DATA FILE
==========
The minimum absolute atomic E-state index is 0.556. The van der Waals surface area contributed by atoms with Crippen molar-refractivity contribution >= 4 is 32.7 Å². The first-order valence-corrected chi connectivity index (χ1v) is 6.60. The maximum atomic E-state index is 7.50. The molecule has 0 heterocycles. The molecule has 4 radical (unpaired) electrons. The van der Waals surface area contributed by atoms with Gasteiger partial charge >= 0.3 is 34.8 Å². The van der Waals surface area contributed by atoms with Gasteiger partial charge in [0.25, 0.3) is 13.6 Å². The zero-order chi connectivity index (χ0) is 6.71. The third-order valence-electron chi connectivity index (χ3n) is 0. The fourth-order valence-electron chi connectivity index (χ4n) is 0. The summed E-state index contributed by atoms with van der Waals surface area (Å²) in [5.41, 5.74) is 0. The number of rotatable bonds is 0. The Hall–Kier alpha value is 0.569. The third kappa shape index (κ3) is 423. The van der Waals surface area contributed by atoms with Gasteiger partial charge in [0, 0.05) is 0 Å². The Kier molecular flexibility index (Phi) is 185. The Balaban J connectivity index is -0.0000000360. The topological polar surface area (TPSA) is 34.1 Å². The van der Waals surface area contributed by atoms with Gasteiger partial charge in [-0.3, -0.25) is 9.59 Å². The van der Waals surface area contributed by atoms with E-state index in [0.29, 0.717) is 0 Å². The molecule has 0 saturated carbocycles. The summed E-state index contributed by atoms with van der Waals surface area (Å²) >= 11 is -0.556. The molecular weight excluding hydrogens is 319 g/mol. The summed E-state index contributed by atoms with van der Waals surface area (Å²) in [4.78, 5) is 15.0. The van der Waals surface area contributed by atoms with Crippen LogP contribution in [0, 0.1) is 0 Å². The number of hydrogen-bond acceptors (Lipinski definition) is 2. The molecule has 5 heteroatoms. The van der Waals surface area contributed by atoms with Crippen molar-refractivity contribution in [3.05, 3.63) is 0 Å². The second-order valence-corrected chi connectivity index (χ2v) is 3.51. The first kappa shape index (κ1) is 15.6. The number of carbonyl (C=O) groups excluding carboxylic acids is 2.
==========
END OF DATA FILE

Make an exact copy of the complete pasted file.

The minimum absolute atomic E-state index is 0.556. The van der Waals surface area contributed by atoms with Crippen molar-refractivity contribution >= 4 is 32.7 Å². The first-order valence-corrected chi connectivity index (χ1v) is 6.60. The maximum atomic E-state index is 7.50. The molecule has 0 heterocycles. The molecule has 4 radical (unpaired) electrons. The van der Waals surface area contributed by atoms with Gasteiger partial charge >= 0.3 is 34.8 Å². The van der Waals surface area contributed by atoms with Gasteiger partial charge in [0.25, 0.3) is 13.6 Å². The zero-order chi connectivity index (χ0) is 6.71. The third-order valence-electron chi connectivity index (χ3n) is 0. The fourth-order valence-electron chi connectivity index (χ4n) is 0. The summed E-state index contributed by atoms with van der Waals surface area (Å²) in [5.41, 5.74) is 0. The number of rotatable bonds is 0. The Hall–Kier alpha value is 0.569. The third kappa shape index (κ3) is 423. The van der Waals surface area contributed by atoms with Gasteiger partial charge in [0, 0.05) is 0 Å². The Kier molecular flexibility index (Phi) is 185. The Balaban J connectivity index is -0.0000000360. The topological polar surface area (TPSA) is 34.1 Å². The van der Waals surface area contributed by atoms with Gasteiger partial charge in [-0.3, -0.25) is 9.59 Å². The van der Waals surface area contributed by atoms with E-state index in [0.29, 0.717) is 0 Å². The molecule has 0 saturated carbocycles. The summed E-state index contributed by atoms with van der Waals surface area (Å²) >= 11 is -0.556. The molecular weight excluding hydrogens is 319 g/mol. The summed E-state index contributed by atoms with van der Waals surface area (Å²) in [4.78, 5) is 15.0. The van der Waals surface area contributed by atoms with Crippen LogP contribution in [0, 0.1) is 0 Å². The number of hydrogen-bond acceptors (Lipinski definition) is 2. The molecule has 5 heteroatoms. The van der Waals surface area contributed by atoms with Crippen molar-refractivity contribution in [3.05, 3.63) is 0 Å². The second-order valence-corrected chi connectivity index (χ2v) is 3.51. The first kappa shape index (κ1) is 15.6. The number of carbonyl (C=O) groups excluding carboxylic acids is 2.